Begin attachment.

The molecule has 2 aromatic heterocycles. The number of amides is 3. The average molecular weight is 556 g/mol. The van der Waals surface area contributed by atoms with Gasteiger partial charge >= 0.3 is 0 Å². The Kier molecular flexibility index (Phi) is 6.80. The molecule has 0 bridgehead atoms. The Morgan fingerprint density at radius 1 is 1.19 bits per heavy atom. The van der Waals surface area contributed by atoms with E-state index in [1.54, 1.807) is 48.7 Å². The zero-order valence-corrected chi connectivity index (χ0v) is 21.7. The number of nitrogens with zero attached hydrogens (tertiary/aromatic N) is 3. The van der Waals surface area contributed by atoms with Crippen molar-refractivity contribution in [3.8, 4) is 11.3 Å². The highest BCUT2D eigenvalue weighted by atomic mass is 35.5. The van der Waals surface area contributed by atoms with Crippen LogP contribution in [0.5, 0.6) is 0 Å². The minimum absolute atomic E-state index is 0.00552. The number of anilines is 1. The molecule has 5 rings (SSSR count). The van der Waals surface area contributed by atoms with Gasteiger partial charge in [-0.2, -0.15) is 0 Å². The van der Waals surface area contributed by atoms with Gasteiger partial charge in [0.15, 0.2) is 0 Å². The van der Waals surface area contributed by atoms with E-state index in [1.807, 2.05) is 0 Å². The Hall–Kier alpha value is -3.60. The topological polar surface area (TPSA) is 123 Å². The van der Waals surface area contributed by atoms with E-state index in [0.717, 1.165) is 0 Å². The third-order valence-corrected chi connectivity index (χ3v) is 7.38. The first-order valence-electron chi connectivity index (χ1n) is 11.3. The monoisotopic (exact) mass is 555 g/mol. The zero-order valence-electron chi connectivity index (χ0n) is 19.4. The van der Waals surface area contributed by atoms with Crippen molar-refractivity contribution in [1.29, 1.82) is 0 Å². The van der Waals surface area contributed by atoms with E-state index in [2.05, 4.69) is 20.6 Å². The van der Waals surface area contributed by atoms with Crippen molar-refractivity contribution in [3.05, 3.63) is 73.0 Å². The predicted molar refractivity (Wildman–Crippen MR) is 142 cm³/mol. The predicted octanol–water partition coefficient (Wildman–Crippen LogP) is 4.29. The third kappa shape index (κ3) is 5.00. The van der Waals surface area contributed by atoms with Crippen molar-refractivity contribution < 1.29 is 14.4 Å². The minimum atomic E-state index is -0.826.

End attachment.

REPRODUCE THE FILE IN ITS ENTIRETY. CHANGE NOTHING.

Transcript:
The molecule has 2 aromatic heterocycles. The number of amides is 3. The average molecular weight is 556 g/mol. The van der Waals surface area contributed by atoms with Gasteiger partial charge >= 0.3 is 0 Å². The Kier molecular flexibility index (Phi) is 6.80. The molecule has 0 bridgehead atoms. The Morgan fingerprint density at radius 1 is 1.19 bits per heavy atom. The van der Waals surface area contributed by atoms with E-state index in [1.54, 1.807) is 48.7 Å². The zero-order valence-corrected chi connectivity index (χ0v) is 21.7. The number of nitrogens with zero attached hydrogens (tertiary/aromatic N) is 3. The van der Waals surface area contributed by atoms with Crippen molar-refractivity contribution in [3.8, 4) is 11.3 Å². The highest BCUT2D eigenvalue weighted by atomic mass is 35.5. The van der Waals surface area contributed by atoms with Crippen LogP contribution in [0.5, 0.6) is 0 Å². The minimum absolute atomic E-state index is 0.00552. The number of anilines is 1. The molecule has 5 rings (SSSR count). The van der Waals surface area contributed by atoms with Gasteiger partial charge in [-0.2, -0.15) is 0 Å². The van der Waals surface area contributed by atoms with Gasteiger partial charge in [0.15, 0.2) is 0 Å². The van der Waals surface area contributed by atoms with E-state index in [1.807, 2.05) is 0 Å². The Hall–Kier alpha value is -3.60. The topological polar surface area (TPSA) is 123 Å². The van der Waals surface area contributed by atoms with E-state index in [0.717, 1.165) is 0 Å². The third-order valence-corrected chi connectivity index (χ3v) is 7.38. The first-order valence-electron chi connectivity index (χ1n) is 11.3. The monoisotopic (exact) mass is 555 g/mol. The zero-order valence-electron chi connectivity index (χ0n) is 19.4. The van der Waals surface area contributed by atoms with Crippen molar-refractivity contribution in [1.29, 1.82) is 0 Å². The van der Waals surface area contributed by atoms with E-state index in [2.05, 4.69) is 20.6 Å². The van der Waals surface area contributed by atoms with Crippen molar-refractivity contribution in [3.05, 3.63) is 73.0 Å². The predicted molar refractivity (Wildman–Crippen MR) is 142 cm³/mol. The predicted octanol–water partition coefficient (Wildman–Crippen LogP) is 4.29. The third kappa shape index (κ3) is 5.00. The van der Waals surface area contributed by atoms with Crippen molar-refractivity contribution < 1.29 is 14.4 Å². The minimum atomic E-state index is -0.826.